Following another discussion with the patient and maternal-fetal medicine, which included the increased risk of miscarriage associated with NMOSD and the risks and benefits of pursuing disease modifying therapy during pregnancy, it was decided to initiate rituximab. Rituximab 1000 mg was given at both weeks 15 and 17 of pregnancy, without complication. Prednisone 20 mg daily was tapered and discontinued after her second rituximab infusion, and she was treated with daily aspirin 81 mg for pre-eclampsia prophylaxis. The remainder of her pregnancy and delivery was uncomplicated. She delivered her daughter at 39 weeks via spontaneous vaginal delivery, with APGARs 9 at 1 min and 9 at 5 min. The baby weighed 3320 g. Delivery was only complicated by second degree perineal lacerations. The infant's B-cell count at one month was normal (Table 1). Unfortunately cord blood was not obtained at birth. The patient breastfed her child until the next scheduled rituximab infusions, at 4 weeks and 6 weeks postpartum. The patient opted to stop breastfeeding before the second rituximab cycle. At the time of this submission, the baby was nine months old, and had demonstrated normal growth milestones and there were no infectious concerns.
Table 1Lymphocyte counts of mother and daughter. Normal lab ranges are provided within the parentheses. Bolded lab values are below the lower limits of normal range. The mother's post rituximab cycle #1 labs were drawn within hours of completing the second infusion, at 17 weeks gestational age. The mother's pre-rituximab cycle #2 labs were drawn 5 days prior to delivering her daughter, which was 5 weeks prior to the second cycle of infusions. Unfortunately cord blood was not obtained at birth, this would be helpful information in any future cases reported.
This case demonstrated a favorable outcome in administering rituximab for NMOSD with disease onset during pregnancy. It is not exceedingly rare for NMOSD to initially present during pregnancy. In a survey completed by Klawiter et al., of 172 women with a history of both NMOSD and pregnancy, 6 women had their initial symptom onset during pregnancy (
). The same study found that, compared to the 2 years leading up to pregnancy, the annualized relapse rate increased significantly during the first trimester from 0.17 to 0.73 and during the first three months postpartum from 0.17 to 1.33 (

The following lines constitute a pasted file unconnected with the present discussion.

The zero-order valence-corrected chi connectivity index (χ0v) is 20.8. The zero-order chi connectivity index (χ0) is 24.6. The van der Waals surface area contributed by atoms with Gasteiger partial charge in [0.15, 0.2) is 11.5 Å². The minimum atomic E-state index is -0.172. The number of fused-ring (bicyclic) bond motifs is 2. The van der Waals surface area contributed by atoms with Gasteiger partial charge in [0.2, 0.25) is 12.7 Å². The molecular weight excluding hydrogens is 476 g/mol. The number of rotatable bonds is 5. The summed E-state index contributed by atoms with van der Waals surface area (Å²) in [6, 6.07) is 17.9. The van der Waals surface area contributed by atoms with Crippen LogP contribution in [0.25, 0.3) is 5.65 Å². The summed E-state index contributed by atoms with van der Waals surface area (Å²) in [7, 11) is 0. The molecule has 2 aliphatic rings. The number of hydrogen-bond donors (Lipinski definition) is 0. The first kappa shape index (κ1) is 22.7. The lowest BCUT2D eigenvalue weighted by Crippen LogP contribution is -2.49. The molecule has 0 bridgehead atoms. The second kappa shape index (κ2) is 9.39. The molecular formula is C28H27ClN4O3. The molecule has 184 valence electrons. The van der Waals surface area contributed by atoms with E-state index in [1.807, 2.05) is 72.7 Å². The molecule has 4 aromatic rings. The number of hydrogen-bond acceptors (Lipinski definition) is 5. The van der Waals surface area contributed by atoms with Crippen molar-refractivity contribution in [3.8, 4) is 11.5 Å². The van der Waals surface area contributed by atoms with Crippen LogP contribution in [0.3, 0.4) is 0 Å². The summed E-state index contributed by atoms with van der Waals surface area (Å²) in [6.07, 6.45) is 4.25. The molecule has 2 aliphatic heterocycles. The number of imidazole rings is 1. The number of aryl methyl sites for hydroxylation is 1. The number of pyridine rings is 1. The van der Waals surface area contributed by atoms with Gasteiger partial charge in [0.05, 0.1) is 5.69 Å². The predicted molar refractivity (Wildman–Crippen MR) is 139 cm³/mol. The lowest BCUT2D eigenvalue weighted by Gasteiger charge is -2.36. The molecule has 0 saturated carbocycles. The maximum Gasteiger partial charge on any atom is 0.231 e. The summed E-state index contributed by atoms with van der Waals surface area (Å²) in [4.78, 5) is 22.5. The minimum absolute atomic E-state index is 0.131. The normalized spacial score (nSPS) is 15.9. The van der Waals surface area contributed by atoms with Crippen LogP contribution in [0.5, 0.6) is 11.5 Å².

). Notably relevant to our patient, there were three survey responders who experienced a relapse both during pregnancy and within 9 months postpartum of the same pregnancy. These data highlight the concern that pregnancy is not protective against NMOSD relapses; relapses continue during pregnancy, and relapse risk increases postpartum.
Additionally, there appears to be an association between miscarriages and NMOSD activity. There is an increased risk of miscarriage if there is an NMOSD relapse either during pregnancy or even in 9 months leading up to conception (
). AQ4 antibodies in blood may affect placental integrity through interaction with placental AQ4 receptors, which may lead to the reported increased risk of miscarriage and pre-eclampsia seen in NMOSD (
Given the risk of disease relapse during the remainder of pregnancy and postpartum, and the increased risk of miscarriage associated with disease activity during pregnancy, the patient and medical team decided to initiate rituximab. Our patient was able to carry her pregnancy to term, and did not develop any further relapses either during pregnancy or by nine months postpartum at the time of submission. There was no apparent teratogenicity or increased rate of infections for the baby at nine months of age. Unfortunately, lymphocyte counts were not collected at birth, so our earliest lymphocyte data from baby came at 1 month of age; these were reassuringly within normal ranges. It would have been helpful to collect a cord CD19 count, to look for evidence of B-cell depletion due to in utero exposure to rituximab. This would have informed a better understanding of neonatal immunity, with implications on infant risk of infection and efficacy of vaccinations.
As presented above, the patient elected to stop breastfeeding after the second cycle of rituximab infusions. The American College of Obstetricians and Gynecologists opines that in general, immunomodulating drugs that are not contraindicated in pregnancy are compatible with breastfeeding. However they note there is little data regarding the obstetric and teratogenic risks regarding rituximab, and the lactation risks have not been studied and can't yet be inferred (
).This case similarly did not demonstrate adverse events for either the mother or child. While these cases are encouraging, a larger cohort will be needed to adequately assess whether rituximab represents a safe option to treat NMOSD during pregnancy.
Kathleen C. Munger – Dr. Munger reports no relevant disclosures or conflicts of interest. Lawrence M. Samkoff – The University of Rochester, Dr Samkoff's employer, receives financial compensation for clinical research activities from Medday Pharmaceuticals. Lawrence M. Samkoff has no other conflicts of interests to declare.
This study received no funding.
CRediT authorship contribution statement
Kathleen C. Munger: Data curation, Writing - original draft, Writing - review & editing. Lawrence M. Samkoff: Conceptualization, Supervision, Writing - review & editing.
Declaration of Conflicts of Interest
ACOG Committee Opinion No.776
Immune modulating therapies in pregnancy and lactation.